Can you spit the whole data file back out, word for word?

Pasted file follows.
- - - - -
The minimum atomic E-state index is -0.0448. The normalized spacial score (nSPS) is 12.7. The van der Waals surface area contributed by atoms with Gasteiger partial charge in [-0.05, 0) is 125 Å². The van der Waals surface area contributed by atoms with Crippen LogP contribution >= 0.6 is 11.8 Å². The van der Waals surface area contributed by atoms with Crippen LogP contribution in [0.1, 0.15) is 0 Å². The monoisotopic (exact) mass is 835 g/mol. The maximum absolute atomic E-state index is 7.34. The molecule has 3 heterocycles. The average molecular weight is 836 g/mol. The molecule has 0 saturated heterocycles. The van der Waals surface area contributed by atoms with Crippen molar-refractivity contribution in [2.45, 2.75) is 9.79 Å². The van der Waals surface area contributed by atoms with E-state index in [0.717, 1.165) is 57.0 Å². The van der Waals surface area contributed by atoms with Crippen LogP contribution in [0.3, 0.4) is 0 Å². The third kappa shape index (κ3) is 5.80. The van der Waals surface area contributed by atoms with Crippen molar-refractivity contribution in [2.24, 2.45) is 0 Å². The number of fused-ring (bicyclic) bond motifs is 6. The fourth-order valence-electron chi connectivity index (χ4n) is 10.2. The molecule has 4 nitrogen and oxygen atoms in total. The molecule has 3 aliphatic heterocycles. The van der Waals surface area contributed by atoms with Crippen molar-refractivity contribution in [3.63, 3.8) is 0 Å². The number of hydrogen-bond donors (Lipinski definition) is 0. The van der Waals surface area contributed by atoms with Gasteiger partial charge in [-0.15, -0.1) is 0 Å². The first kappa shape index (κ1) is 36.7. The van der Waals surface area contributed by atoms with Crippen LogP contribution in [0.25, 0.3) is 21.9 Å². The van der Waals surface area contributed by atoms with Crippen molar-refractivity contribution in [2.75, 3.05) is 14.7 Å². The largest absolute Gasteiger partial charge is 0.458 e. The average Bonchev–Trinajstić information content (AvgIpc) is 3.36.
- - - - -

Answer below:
The minimum atomic E-state index is -0.0448. The normalized spacial score (nSPS) is 12.7. The van der Waals surface area contributed by atoms with Gasteiger partial charge in [-0.05, 0) is 125 Å². The van der Waals surface area contributed by atoms with Crippen LogP contribution >= 0.6 is 11.8 Å². The van der Waals surface area contributed by atoms with Crippen LogP contribution in [0.1, 0.15) is 0 Å². The monoisotopic (exact) mass is 835 g/mol. The maximum absolute atomic E-state index is 7.34. The molecule has 3 heterocycles. The average molecular weight is 836 g/mol. The molecule has 0 saturated heterocycles. The van der Waals surface area contributed by atoms with Crippen molar-refractivity contribution in [2.45, 2.75) is 9.79 Å². The van der Waals surface area contributed by atoms with E-state index in [0.717, 1.165) is 57.0 Å². The van der Waals surface area contributed by atoms with Crippen LogP contribution in [0.3, 0.4) is 0 Å². The third kappa shape index (κ3) is 5.80. The van der Waals surface area contributed by atoms with Crippen molar-refractivity contribution in [2.24, 2.45) is 0 Å². The number of fused-ring (bicyclic) bond motifs is 6. The fourth-order valence-electron chi connectivity index (χ4n) is 10.2. The molecule has 4 nitrogen and oxygen atoms in total. The molecule has 3 aliphatic heterocycles. The van der Waals surface area contributed by atoms with Crippen molar-refractivity contribution in [3.63, 3.8) is 0 Å². The number of hydrogen-bond donors (Lipinski definition) is 0. The van der Waals surface area contributed by atoms with Gasteiger partial charge in [-0.15, -0.1) is 0 Å². The first kappa shape index (κ1) is 36.7. The van der Waals surface area contributed by atoms with Crippen LogP contribution in [0.25, 0.3) is 21.9 Å². The van der Waals surface area contributed by atoms with Crippen molar-refractivity contribution in [2.75, 3.05) is 14.7 Å². The largest absolute Gasteiger partial charge is 0.458 e. The average Bonchev–Trinajstić information content (AvgIpc) is 3.36.